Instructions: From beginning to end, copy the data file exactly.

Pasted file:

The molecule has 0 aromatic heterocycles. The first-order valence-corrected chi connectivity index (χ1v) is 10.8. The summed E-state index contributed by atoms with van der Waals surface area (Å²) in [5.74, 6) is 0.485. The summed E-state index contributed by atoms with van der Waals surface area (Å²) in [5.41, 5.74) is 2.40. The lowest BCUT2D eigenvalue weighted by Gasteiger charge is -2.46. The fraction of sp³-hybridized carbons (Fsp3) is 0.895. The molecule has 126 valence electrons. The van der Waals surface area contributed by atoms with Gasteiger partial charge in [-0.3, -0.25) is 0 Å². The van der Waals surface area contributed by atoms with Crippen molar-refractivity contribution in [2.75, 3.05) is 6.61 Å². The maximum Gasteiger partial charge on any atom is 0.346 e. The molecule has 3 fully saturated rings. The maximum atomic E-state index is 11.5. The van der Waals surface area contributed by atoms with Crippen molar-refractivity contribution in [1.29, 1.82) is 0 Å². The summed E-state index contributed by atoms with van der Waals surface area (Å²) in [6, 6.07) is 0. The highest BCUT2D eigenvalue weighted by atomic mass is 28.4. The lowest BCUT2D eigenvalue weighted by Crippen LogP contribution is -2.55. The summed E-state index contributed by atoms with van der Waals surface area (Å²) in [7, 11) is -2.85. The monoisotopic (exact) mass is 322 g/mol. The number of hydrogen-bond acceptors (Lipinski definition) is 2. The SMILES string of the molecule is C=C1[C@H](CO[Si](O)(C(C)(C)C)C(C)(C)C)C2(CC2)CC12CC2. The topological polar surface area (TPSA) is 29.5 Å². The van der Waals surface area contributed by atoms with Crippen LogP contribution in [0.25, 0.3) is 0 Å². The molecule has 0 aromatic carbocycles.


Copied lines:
The molecule has 0 aromatic heterocycles. The first-order valence-corrected chi connectivity index (χ1v) is 10.8. The summed E-state index contributed by atoms with van der Waals surface area (Å²) in [5.74, 6) is 0.485. The summed E-state index contributed by atoms with van der Waals surface area (Å²) in [5.41, 5.74) is 2.40. The lowest BCUT2D eigenvalue weighted by Gasteiger charge is -2.46. The fraction of sp³-hybridized carbons (Fsp3) is 0.895. The molecule has 126 valence electrons. The van der Waals surface area contributed by atoms with Gasteiger partial charge in [-0.3, -0.25) is 0 Å². The van der Waals surface area contributed by atoms with Crippen molar-refractivity contribution in [2.75, 3.05) is 6.61 Å². The maximum Gasteiger partial charge on any atom is 0.346 e. The molecule has 3 fully saturated rings. The maximum atomic E-state index is 11.5. The van der Waals surface area contributed by atoms with Crippen molar-refractivity contribution in [1.29, 1.82) is 0 Å². The summed E-state index contributed by atoms with van der Waals surface area (Å²) in [6, 6.07) is 0. The highest BCUT2D eigenvalue weighted by atomic mass is 28.4. The lowest BCUT2D eigenvalue weighted by Crippen LogP contribution is -2.55. The summed E-state index contributed by atoms with van der Waals surface area (Å²) in [7, 11) is -2.85. The monoisotopic (exact) mass is 322 g/mol. The number of hydrogen-bond acceptors (Lipinski definition) is 2. The SMILES string of the molecule is C=C1[C@H](CO[Si](O)(C(C)(C)C)C(C)(C)C)C2(CC2)CC12CC2. The topological polar surface area (TPSA) is 29.5 Å². The van der Waals surface area contributed by atoms with Crippen LogP contribution in [0.25, 0.3) is 0 Å². The molecule has 0 aromatic carbocycles.